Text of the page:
You’ve got some projects of your own. It’s non-work stuff. This new one is something you know you can make a little money from, but you’ve got some learning to do before it turns into anything. It’s your little secret. No one ever has to find out about them if you don’t want to. There is no accountability if you decide to can the idea along the way. You won’t be disappointing anyone if nothing comes of it.
As time moves on you know this is more viable. It’s a great idea and you’re well on your way to making it happen. Now is the time to mark a launch date. You need to know what you’re working towards. Give yourself some focus and apply a little pressure to yourself. Take it from someone that’s been there countless times before – if you don’t, you’re susceptible to getting distracted by another idea or just falling out of love with this one.
You can spend forever researching and thinking that you’re progressing. The truth is that if you’re not getting any work doing, you’re more than likely just wasting time.
This advice is so obvious, but it’s one of those things that I didn’t take seriously for the longest time. I went through a good 5-6 years thinking I had enough deadlines from work to impose them on myself. Now working for myself from home, I know I would fall behind (and get bored of) things that I don’t have deadlines for. It’s all about keeping the momentum going for a lot of them and this is the easiest way to set yourself up for success.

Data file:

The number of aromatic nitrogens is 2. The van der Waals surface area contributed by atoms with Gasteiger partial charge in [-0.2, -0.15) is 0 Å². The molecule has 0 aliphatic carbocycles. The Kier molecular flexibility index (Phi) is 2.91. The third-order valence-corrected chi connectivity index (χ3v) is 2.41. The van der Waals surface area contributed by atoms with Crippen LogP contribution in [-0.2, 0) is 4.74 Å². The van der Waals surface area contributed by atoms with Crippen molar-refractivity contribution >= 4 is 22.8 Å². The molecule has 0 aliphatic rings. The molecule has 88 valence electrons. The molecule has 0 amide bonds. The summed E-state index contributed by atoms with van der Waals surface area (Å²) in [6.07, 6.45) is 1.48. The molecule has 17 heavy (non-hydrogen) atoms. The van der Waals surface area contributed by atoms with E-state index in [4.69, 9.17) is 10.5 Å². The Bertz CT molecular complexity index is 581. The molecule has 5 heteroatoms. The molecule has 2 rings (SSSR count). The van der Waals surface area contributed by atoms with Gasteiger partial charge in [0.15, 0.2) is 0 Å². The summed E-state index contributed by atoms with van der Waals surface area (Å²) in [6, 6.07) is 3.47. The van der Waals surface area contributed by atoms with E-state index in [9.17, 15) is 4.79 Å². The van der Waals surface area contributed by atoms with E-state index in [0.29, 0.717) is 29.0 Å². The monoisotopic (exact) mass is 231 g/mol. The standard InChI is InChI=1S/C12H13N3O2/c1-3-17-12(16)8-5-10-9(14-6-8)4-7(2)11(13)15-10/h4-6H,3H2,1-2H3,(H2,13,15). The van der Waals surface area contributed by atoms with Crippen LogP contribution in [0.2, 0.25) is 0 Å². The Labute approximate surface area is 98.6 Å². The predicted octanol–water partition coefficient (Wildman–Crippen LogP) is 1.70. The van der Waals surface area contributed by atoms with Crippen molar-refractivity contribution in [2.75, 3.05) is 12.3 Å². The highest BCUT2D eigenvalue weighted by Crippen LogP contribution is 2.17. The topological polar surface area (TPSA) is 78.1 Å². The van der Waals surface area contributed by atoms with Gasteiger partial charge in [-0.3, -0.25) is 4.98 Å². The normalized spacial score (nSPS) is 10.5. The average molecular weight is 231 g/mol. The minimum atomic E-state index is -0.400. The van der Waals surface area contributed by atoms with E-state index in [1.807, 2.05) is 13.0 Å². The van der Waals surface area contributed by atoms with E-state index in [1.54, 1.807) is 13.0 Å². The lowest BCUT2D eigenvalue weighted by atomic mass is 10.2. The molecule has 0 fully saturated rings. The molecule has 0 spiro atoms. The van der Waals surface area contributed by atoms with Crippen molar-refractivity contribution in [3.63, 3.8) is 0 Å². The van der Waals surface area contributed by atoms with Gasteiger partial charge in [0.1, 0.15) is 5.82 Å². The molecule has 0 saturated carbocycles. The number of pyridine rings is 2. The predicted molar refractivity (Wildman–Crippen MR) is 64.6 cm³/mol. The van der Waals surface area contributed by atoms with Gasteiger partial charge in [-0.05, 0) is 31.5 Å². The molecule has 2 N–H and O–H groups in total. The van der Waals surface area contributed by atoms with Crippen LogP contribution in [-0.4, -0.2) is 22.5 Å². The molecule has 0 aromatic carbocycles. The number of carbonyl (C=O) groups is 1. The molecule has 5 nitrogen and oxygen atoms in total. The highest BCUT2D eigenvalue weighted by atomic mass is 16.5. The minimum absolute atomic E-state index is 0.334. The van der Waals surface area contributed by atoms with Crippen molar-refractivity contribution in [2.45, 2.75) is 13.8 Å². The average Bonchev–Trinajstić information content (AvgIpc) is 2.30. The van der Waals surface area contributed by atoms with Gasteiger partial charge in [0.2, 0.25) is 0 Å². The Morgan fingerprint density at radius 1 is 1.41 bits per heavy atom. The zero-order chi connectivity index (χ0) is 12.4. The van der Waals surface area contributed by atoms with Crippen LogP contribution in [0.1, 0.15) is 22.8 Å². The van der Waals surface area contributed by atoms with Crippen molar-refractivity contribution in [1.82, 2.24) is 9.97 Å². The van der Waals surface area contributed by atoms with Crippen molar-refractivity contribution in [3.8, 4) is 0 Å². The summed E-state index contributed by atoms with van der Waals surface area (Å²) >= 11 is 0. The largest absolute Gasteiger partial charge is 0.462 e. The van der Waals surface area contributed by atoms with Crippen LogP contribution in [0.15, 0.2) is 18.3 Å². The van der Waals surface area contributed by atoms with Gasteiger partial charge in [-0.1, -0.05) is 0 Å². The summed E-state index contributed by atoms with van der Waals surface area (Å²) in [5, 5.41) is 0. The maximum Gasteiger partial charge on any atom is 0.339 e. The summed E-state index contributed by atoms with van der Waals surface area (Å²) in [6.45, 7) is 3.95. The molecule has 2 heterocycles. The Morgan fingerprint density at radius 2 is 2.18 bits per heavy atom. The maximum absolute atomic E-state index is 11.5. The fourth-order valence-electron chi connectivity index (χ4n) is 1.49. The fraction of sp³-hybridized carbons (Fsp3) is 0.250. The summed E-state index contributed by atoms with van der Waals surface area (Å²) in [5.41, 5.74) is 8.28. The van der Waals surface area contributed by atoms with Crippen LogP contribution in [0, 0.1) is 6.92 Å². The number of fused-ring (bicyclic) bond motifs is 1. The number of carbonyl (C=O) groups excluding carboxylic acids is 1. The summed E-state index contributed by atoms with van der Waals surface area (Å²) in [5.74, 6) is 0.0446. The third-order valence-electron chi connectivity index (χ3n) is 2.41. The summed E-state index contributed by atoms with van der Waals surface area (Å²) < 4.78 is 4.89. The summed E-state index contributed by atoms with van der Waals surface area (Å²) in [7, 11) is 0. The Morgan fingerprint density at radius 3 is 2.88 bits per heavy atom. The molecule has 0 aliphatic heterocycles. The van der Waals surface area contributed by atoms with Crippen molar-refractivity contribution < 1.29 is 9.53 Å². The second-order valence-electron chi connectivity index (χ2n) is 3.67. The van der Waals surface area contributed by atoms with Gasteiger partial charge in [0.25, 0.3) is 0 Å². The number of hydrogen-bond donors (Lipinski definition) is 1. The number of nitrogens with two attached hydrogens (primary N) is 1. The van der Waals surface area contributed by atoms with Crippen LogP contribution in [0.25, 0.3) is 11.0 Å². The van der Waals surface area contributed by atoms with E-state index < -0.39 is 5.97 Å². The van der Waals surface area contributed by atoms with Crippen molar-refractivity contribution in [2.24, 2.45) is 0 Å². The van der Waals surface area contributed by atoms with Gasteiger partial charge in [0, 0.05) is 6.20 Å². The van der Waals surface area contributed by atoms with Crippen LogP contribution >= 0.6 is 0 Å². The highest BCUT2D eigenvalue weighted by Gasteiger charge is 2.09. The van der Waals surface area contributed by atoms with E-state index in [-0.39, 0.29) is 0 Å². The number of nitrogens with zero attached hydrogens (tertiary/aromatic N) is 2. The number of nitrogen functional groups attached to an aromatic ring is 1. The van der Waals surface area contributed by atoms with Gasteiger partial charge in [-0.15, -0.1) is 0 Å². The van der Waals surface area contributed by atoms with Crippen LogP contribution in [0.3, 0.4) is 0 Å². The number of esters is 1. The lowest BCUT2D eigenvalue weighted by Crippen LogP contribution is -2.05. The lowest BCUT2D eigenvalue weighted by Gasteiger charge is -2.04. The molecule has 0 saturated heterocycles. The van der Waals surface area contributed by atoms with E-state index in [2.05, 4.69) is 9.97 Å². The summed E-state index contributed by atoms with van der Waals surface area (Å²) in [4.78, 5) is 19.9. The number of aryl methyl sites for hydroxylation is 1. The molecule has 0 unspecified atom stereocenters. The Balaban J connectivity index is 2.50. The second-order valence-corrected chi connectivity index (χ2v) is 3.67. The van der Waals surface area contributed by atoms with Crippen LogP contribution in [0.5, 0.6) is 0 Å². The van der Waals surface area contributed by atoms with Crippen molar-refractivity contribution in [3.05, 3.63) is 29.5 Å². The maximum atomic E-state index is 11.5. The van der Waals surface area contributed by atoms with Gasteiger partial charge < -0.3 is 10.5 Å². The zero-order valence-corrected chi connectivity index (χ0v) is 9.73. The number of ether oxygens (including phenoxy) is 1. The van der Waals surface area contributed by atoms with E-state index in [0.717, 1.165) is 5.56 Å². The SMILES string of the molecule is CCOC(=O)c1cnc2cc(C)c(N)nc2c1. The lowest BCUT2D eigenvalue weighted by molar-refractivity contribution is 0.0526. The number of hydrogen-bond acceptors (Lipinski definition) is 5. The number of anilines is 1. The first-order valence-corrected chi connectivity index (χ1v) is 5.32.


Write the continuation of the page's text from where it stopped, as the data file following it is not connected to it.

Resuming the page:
Having good project management software isn’t enough. In fact, most of them make it too easy to push things back if need be. It really helps to set boundaries for yourself and encourages you to crack on with the things you know you need to do.
Deadlines can be made for all levels. You can do them for a particular launch date – like for a new website. Deadlines can be for things far smaller – like setting an hour-long timeframe in which to create a blog post. Having one just means you have a more targeted goal to work towards. If you haven’t done anything like this before, you might not know what deadline is realistic. That’s fine, but still have a rough idea in mind.
At my stage, I know that I can:
- Come up with a badboy domain and register it in 3 hours
- Make a fully-functioning content-based website in two days
- Write about any topic with an hour’s worth of research
- Create a 6-month marketing calendar in an afternoon
I know I have access to:
- A minimum £250 budget for any new project
- Skilled graphic designers with Penji
- A team of VAs for general admin tasks
That combination means that if I dedicate all of my time to that new project, there’s no reason why I shouldn’t have the majority of it ready to roll in two weeks (depending on what that thing is). If I’m not strict with myself and don’t use the things I have access to, I can stretch each of these things out to take three times as long.
You will probably have completely different skills and privileges. Knowing and taking advantage of these things makes it a lot easier for you to create reasonable deadlines and get things done on time. Now crack on and get it done.::::::::::::: - Chiino I don't do comments around here, so let's keep the conversation going on Twitter. If Twitter's not your thing, give us an email.